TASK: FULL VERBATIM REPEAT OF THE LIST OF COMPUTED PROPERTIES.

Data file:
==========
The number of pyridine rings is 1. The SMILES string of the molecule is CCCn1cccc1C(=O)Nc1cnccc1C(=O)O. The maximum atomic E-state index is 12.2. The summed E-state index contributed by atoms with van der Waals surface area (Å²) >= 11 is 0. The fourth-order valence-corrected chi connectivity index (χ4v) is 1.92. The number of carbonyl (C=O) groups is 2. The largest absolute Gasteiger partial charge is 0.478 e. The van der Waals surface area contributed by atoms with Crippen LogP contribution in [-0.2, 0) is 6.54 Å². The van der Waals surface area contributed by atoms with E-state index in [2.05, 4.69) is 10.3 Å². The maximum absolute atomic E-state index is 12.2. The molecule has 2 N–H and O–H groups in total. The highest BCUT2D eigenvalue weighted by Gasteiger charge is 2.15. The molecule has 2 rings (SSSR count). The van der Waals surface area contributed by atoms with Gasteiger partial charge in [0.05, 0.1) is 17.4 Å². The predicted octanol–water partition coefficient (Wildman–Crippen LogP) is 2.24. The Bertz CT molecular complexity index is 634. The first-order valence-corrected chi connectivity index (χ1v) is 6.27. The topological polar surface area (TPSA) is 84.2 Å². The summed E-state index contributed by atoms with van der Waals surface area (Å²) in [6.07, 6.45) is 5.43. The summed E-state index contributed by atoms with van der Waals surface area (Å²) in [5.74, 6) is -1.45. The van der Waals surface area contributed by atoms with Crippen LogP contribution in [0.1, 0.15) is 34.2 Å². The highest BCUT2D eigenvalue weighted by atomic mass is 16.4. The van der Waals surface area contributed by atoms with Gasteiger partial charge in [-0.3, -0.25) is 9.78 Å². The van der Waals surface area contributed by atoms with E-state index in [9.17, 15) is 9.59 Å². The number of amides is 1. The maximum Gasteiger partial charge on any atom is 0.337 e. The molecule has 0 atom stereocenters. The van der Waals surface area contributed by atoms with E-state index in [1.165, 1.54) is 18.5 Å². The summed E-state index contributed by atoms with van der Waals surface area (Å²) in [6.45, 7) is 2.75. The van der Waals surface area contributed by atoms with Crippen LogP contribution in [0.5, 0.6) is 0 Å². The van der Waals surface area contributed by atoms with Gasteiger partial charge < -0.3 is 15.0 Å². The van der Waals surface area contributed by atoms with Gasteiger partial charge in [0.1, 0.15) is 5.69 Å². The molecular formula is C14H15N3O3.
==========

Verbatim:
The number of pyridine rings is 1. The SMILES string of the molecule is CCCn1cccc1C(=O)Nc1cnccc1C(=O)O. The maximum atomic E-state index is 12.2. The summed E-state index contributed by atoms with van der Waals surface area (Å²) >= 11 is 0. The fourth-order valence-corrected chi connectivity index (χ4v) is 1.92. The number of carbonyl (C=O) groups is 2. The largest absolute Gasteiger partial charge is 0.478 e. The van der Waals surface area contributed by atoms with Crippen LogP contribution in [-0.2, 0) is 6.54 Å². The van der Waals surface area contributed by atoms with E-state index in [2.05, 4.69) is 10.3 Å². The maximum absolute atomic E-state index is 12.2. The molecule has 2 N–H and O–H groups in total. The highest BCUT2D eigenvalue weighted by Gasteiger charge is 2.15. The molecule has 2 rings (SSSR count). The van der Waals surface area contributed by atoms with Gasteiger partial charge in [0.05, 0.1) is 17.4 Å². The predicted octanol–water partition coefficient (Wildman–Crippen LogP) is 2.24. The Bertz CT molecular complexity index is 634. The first-order valence-corrected chi connectivity index (χ1v) is 6.27. The topological polar surface area (TPSA) is 84.2 Å². The summed E-state index contributed by atoms with van der Waals surface area (Å²) in [6.07, 6.45) is 5.43. The summed E-state index contributed by atoms with van der Waals surface area (Å²) in [5.74, 6) is -1.45. The van der Waals surface area contributed by atoms with Crippen LogP contribution in [0.1, 0.15) is 34.2 Å². The highest BCUT2D eigenvalue weighted by atomic mass is 16.4. The van der Waals surface area contributed by atoms with Gasteiger partial charge in [-0.3, -0.25) is 9.78 Å². The van der Waals surface area contributed by atoms with E-state index in [9.17, 15) is 9.59 Å². The number of amides is 1. The maximum Gasteiger partial charge on any atom is 0.337 e. The molecule has 0 atom stereocenters. The van der Waals surface area contributed by atoms with E-state index in [1.165, 1.54) is 18.5 Å². The summed E-state index contributed by atoms with van der Waals surface area (Å²) in [6.45, 7) is 2.75. The van der Waals surface area contributed by atoms with Crippen LogP contribution in [0.5, 0.6) is 0 Å². The van der Waals surface area contributed by atoms with Gasteiger partial charge < -0.3 is 15.0 Å². The van der Waals surface area contributed by atoms with Gasteiger partial charge in [0.1, 0.15) is 5.69 Å². The molecular formula is C14H15N3O3.